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  • Oct 26, 2014
  • Updated: 1:05am

At the Center of the Storm: My Years at the CIA

PUBLISHED : Sunday, 03 June, 2007, 12:00am
UPDATED : Sunday, 03 June, 2007, 12:00am
 

At the Center of the Storm: My Years at the CIA


by George Tenet with Bill Harlow


HarperCollins, HK$413


George Tenet made a few mistakes as director of the CIA. The first was failing to anticipate the September 11 attacks. The second was failing to catch Osama bin Laden. The third was encouraging President George W. Bush to invade Iraq by claiming that Saddam Hussein had weapons of mass destruction (WMD) - it was a 'slam dunk', he said. A man with such a track record might be expected to disappear into obscurity. But this book, part self-justification and part apology, sets out Tenet's mistakes in detail for all the world to see.


There is at least some logic behind Tenet's public self-flagellation. Since his resignation in 2004, Republicans have insinuated that the CIA, rather than the administration, was responsible for getting the US into Iraq because it served up faulty intelligence. That, Tenet says, is unfair. Spies provide the administration with the information necessary to make decisions. They don't make the call themselves. The CIA did provide flawed intelligence that led to the war, he says, but that doesn't make the war its responsibility.


To bolster his point, Tenet lists just about every mistake the CIA made during his seven-year tenure at the top. It seems odd that a former chief spook would want to air his dirty laundry in this way.


The first part tells of Tenet's involvement in peace talks between Palestine and Israel in the 1990s. At the time, he says, he became aware of the threat that al-Qaeda, and specifically bin Laden, posed to the US. By mid-2001, Tenet says he knew that a terrorist attack on American soil - by al-Qaeda and bin Laden - was imminent. The difficulty was, he just couldn't get those damn politicians to listen.


This is less than convincing. He had direct contact with the president, and seemed cosy with then National Security Adviser Condoleezza Rice.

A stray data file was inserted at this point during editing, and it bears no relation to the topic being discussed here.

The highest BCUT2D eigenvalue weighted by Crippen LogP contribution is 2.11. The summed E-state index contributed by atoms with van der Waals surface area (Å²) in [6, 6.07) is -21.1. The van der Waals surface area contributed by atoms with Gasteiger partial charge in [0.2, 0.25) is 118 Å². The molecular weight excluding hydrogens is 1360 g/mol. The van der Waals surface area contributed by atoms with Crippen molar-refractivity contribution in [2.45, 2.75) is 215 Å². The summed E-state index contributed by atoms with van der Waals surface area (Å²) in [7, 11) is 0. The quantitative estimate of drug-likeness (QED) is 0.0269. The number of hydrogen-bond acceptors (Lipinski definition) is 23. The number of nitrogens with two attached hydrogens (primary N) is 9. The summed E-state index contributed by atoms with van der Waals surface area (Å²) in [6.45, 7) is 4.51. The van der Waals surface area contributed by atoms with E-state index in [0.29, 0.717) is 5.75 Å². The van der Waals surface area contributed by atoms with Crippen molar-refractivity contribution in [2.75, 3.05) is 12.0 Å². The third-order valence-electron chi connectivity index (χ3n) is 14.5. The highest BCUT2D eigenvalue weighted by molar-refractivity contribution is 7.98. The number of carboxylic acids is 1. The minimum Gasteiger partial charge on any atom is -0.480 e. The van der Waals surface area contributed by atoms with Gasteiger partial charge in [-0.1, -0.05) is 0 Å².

Tenet was pleased by CIA operations in the immediate aftermath of September 11, he says. With the invasion of Afghanistan the CIA carried out contingency plans drawn up before September 11 efficiently. Of course, with the twin towers in ruins, it was a case of shutting the stable door after the horse had bolted. And there's no explanation of why the horse was never caught - bin Laden is, of course, still at large.


The third part takes in Tenet's statement that it was a 'slam dunk' that Hussein had WMD - taken to mean he believed it was a certainty. That became the justification for war. But, in a semantic twist worthy of Bill Clinton, Tenet says he meant that selling the public a war based on Hussein's possession of WMD was a 'slam dunk'. Yet he still felt comfortable enough to sit directly behind Colin Powell while he put this flawed case for war to the UN.


Tenet argues that the administration was so determined to invade Iraq that any intelligence was interpreted to fit its purposes. That's generally held to be true. But Tenet undermines his credibility on the first page by claiming to have met neocon defence adviser Richard Perle on the steps of the West Wing on September 12.


'Iraq has a price to pay for what happened yesterday,' he quotes Perle as saying. But Perle was out


of the country on September 12.


So how much else of what he says is reliable?


Center of the Storm may be self-serving, but it's not worthless. Tenet's analysis of the Afghanistan campaign seems solid and detailed. He also makes the case that the administration was bent on an invasion of Iraq. WMD were just used to sell it to Congress and the public, he says. Still, it's difficult to swallow Tenet's apologia.


If he felt that intelligence was being ignored or distorted by the Bush administration, he should have resigned to make the point.


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